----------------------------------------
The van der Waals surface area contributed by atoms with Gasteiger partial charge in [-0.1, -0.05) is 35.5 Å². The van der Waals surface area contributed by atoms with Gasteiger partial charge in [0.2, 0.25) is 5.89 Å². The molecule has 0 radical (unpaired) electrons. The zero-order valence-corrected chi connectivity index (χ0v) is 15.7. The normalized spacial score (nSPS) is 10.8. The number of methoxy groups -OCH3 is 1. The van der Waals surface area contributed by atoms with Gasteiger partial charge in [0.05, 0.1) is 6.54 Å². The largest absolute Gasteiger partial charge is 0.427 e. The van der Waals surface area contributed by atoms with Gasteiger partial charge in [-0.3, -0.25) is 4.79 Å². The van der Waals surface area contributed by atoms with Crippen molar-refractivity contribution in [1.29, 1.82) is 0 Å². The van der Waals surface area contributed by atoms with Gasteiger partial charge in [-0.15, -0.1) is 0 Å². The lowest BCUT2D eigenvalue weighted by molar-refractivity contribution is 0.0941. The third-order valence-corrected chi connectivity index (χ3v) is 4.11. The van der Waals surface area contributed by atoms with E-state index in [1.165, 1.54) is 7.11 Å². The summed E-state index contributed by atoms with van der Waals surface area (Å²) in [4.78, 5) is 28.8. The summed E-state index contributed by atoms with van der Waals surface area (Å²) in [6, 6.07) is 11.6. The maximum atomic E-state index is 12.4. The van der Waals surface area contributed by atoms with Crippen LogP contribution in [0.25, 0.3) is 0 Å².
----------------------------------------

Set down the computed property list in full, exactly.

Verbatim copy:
The van der Waals surface area contributed by atoms with Gasteiger partial charge in [-0.1, -0.05) is 35.5 Å². The van der Waals surface area contributed by atoms with Gasteiger partial charge in [0.2, 0.25) is 5.89 Å². The molecule has 0 radical (unpaired) electrons. The zero-order valence-corrected chi connectivity index (χ0v) is 15.7. The normalized spacial score (nSPS) is 10.8. The number of methoxy groups -OCH3 is 1. The van der Waals surface area contributed by atoms with Gasteiger partial charge in [0.05, 0.1) is 6.54 Å². The largest absolute Gasteiger partial charge is 0.427 e. The van der Waals surface area contributed by atoms with Gasteiger partial charge in [-0.3, -0.25) is 4.79 Å². The van der Waals surface area contributed by atoms with Crippen molar-refractivity contribution in [1.29, 1.82) is 0 Å². The van der Waals surface area contributed by atoms with Gasteiger partial charge in [-0.15, -0.1) is 0 Å². The lowest BCUT2D eigenvalue weighted by molar-refractivity contribution is 0.0941. The third-order valence-corrected chi connectivity index (χ3v) is 4.11. The van der Waals surface area contributed by atoms with E-state index in [1.165, 1.54) is 7.11 Å². The summed E-state index contributed by atoms with van der Waals surface area (Å²) in [4.78, 5) is 28.8. The summed E-state index contributed by atoms with van der Waals surface area (Å²) in [6, 6.07) is 11.6. The maximum atomic E-state index is 12.4. The van der Waals surface area contributed by atoms with Crippen LogP contribution in [0.25, 0.3) is 0 Å².